Sunday afternoon; I was snugly sitting in an international coffee shop, sipping a cup of Mocca, waiting for my German friend, J. I am a proud Chinese person, but sometimes I like to savour a little western culture while thinking about my next article.
In my state of idleness, I gazed out the window and my glance settled on an elderly, obviously western man with a prominent nose, waiting at the bus stop. Patiently standing behind the crowd with an air of dignity and serenity, he paled in comparison to the throng of restlessly stomping Chinese who were (possibly oblivious to the fact themselves) starting to edge into position, vying for the vantage point that would put them first on the bus, long before it had even pulled in. The bus eventually screeched to a halt. The throng, young or old, rushed to the door, with but only the one aim of scrambling for a cozy seat; agilely jostling with the one ahead while ranting to the one behind, “Wei, ni you mao bing a! Bu yao tui wo!” (Hey, what’s wrong with you? Don’t push me!).
Anyone who has been in China for any length of time and witnessed such a scene would know it was an out-and-out commotion with no queue and code of conduct of which to speak. My foreigner stood there, motionless and bemused by the scene unfolding before him. Following his upbringing and habits in strict compliance to selfless rules such as, “Others first”, he slowly edged toward the bus door, but just as he was about to raise his right foot to the step, the door slammed shut. From my prime viewing location I could see the bus driver motion his head toward a compartment already packed to bursting point, coldly saying, “Den xia yi liang ba!” (Wait for the next one). Obviously perplexed and disappointed, my foreigner retraced a few steps to continue his wait; my attention was soon diverted but I had no doubt that he missed at least the next bus, for a greenhorn foreigner is no match for a local!
At the sound of my name being called I swiveled around to see my friend J walking towards me with a small bag in her hand; a surprise as I thought before meeting me she was going shopping for fruit and vegetables.
“What happened to the shopping?” I asked. An indignant look flashed across her faced as she launched into a tirade...
“I can’t believe it.
I got ripped off again!”
“What happened?” I asked, my heart going out to this poor girl.
“I wanted to buy some oranges, pears, potatoes and onions so I put them in separate plastic bags just like everyone else was doing, but when I went to have them weighed they wanted to charge me double the price! I saw the price of the oranges were ¥10, so I had picked out one kilogram of the best, but the cashier weighed them up at ¥20. I tried to argue with her but no one could understand what I was talking about! So I just bought the oranges and left the rest behind. Why does everyone here want to charge me more because I am a foreigner?”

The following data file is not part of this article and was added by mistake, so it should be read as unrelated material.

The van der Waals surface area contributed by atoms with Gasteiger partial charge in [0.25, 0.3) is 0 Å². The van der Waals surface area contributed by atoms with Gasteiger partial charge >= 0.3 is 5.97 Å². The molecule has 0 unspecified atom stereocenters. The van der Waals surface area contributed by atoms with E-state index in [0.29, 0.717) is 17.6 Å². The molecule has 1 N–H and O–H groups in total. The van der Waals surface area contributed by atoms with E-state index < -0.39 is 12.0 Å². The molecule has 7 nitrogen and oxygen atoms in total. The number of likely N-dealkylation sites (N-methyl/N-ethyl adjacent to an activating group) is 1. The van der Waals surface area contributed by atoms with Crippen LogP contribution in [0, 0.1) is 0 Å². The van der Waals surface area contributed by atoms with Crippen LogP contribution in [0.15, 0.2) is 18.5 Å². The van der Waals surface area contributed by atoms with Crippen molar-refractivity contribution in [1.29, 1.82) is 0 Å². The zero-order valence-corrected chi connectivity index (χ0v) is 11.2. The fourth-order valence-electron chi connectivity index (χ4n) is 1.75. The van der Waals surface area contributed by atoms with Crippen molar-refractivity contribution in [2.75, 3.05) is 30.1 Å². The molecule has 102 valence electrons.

Taking the plastic bag out of her hands I immediately cottoned on. “Hey, check out the price again; it’s saying ¥20 for one kilo and these oranges weigh just over one kilo.” I pointed at the price label. “What?” She stared at the price, mouth gaping, “No way. I’m 100% sure that the sign read ¥10.” Grinning at her, I hit the nail on the head; “Sweetie, that sign meant ¥10 for half a kilo, which is “yi jin” in Chinese; our measurements are calculated in 500 grams.” Recognising her misunderstanding, she expelled a short sigh and muttered on about the obscurity of the Chinese language and Chinese culture.
Sitting down with J, I told her about the chaotic and uproarious bus scene, explaining that while the elderly man might think most Chinese people uncivilized, if he kept on behaving politely like a gentleman in this case, he would never get onto a crowded bus. What he needed to do was to discard his polite manners and compete for a priority seat while not considering others to be intolerant or disrespectful, but rather simply survivors; it is sometimes a dog-eat-dog world where only the strongest survive. J’s experiences in Nanjing are often at times frustrating and fraught with misunderstanding since she is unfamiliar with the environment and has no inkling of the complexity of a culture that is strikingly different from hers. I explained to her that if she continued to measure by her own values, she would always bump into stumbling blocks in inter-cultural communication and never grasp Chinese culture.
Foreigners arriving in China are often thrust into contact with countless people who appear alien, exotic and perhaps even eccentric. Such contact can be excruciatingly painful; cultural shock is inevitable and confrontation sometimes occurs. There are only two possible reactions; to adapt to the environment or return to one’s own cozy home culture. If choosing the former, what actually should be done in order to adapt better and faster into the new environment?